RENEE MONTAGNE, Host:
NPR's Ted Robbins reports on the problem and gives some tips on how to use more of what you buy.
TED ROBBINS: When Tim Jones opens his refrigerator, he's not looking for what he wants to eat, he's looking for what he needs to eat.
TIM JONES: So I'm going to check out first the greens. See that lettuce is - I'm going to have to have salad tonight.
ROBBINS: The head of lettuce is a little brown, but that won't stop him from eating it.
JONES: Just slice off the top edge, and underneath it's not going to be brown.
ROBBINS: In the U.S., Tim Jones says, that kind of salad surgery is all too rare. Jones is an anthropology professor at the University of Arizona. For decades, he has studied food waste, most recently under a grant from the Department of Agriculture. He's dived into dumpsters and been a fly on the wall in kitchens. He says most people have no idea how much food they throw away. Take one couple he observed after a dinner party.
JONES: They got a big platter of spaghetti with meatballs that they were serving off of to the individuals. And only about half of it got eaten. And they're telling me how much they don't - no, we don't waste food. We never waste food. Simultaneously, they're dumping the spaghetti and meatballs into the garbage.
ROBBINS: Brown-skinned bananas, day-old rice, half-eaten turkeys - the list is endless. And it all started, says Tim Jones, about a century ago. That's when the government and health educators began teaching people how to avoid food that might make them sick.
JONES: They taught this concept about, if it's perfect on the outside - you know, if the skin is perfect on the apple, then you know the apple is probably pretty good.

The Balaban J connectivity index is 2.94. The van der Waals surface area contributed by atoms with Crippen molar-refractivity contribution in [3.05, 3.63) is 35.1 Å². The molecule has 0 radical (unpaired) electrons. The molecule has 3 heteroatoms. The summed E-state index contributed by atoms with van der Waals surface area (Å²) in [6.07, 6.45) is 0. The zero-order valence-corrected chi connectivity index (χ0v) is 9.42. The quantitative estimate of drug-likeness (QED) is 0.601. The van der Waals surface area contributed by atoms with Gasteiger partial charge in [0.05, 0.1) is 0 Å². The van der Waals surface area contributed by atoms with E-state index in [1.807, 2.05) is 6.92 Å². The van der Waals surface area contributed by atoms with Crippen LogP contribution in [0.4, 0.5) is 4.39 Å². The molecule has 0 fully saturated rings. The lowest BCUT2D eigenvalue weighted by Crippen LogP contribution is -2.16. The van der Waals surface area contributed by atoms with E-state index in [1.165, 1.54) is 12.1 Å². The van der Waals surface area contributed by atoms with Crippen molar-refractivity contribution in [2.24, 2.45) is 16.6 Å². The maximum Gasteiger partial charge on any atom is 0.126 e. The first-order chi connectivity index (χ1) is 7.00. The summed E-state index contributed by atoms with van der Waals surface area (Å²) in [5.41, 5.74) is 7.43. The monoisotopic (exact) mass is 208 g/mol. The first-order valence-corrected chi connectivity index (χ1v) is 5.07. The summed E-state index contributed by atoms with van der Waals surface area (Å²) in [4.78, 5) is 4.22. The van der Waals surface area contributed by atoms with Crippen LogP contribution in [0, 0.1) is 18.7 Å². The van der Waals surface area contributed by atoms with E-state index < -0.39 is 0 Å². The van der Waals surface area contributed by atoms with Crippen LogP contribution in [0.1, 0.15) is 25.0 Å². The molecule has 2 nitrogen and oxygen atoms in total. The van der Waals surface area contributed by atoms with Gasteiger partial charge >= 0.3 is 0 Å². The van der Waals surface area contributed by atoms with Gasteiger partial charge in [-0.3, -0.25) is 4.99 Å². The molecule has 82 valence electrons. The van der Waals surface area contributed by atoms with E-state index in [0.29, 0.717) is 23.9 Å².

ROBBINS: Today, lots of grocery stores can't sell blemished fruits or vegetables. People also buy more food than they really can use before it spoils. Jones calls it the Costco phenomenon. And some people are throwing away fresh food just because they don't know how to cook it.
SIGMA COLOGNE: I don't know. What do you do with your turnips?
ROBBINS: Tucson Food Coop member Sigma Cologne has turnips with the greens attached. She might toss the tops if the Coop's Amy Schwem wasn't there to give advice.
AMY SCHWEM: The first thing I'd do is I cook the greens, because they're more perishable, and I want them right away. And I usually - then I just use the greens like - I use that to put in cooked dishes throughout the week.
ROBBINS: Tim Jones says that fruits and vegetables are the single biggest category of wasted food. And remember, he goes through garbage, so he knows. It's because people think they'll eat them, then they don't.
JONES: They see themselves as being healthy people, so they buy those fruits and vegetables because that's what healthy people do, right? They eat lots of fruits and vegetables. So they buy those, usually on a Sunday, let's say. And then all week long they get home from work, tired, they have prepared foods that they do have. And finally the next weekend when they get around to finally having some time, let's say on Saturday, and they go in there and open it up and most of it's already mush.
ROBBINS: So this modern anthropologist's first suggestion for not wasting food: shop on Thursday or Friday. Here are the rest. Buy only what you know you'll use. Cut away food blemishes instead of throwing away the whole thing. And freeze leftovers. They'll stay good for a long time.
JONES: There are people who ate mastodons 10,000 years old that were frozen. And they were fine.
ROBBINS: Ted Robbins, NPR News, Tucson.
NPR transcripts are created on a rush deadline by Verb8tm, Inc., an NPR contractor, and produced using a proprietary transcription process developed with NPR. This text may not be in its final form and may be updated or revised in the future. Accuracy and availability may vary. The authoritative record of NPR’s programming is the audio record.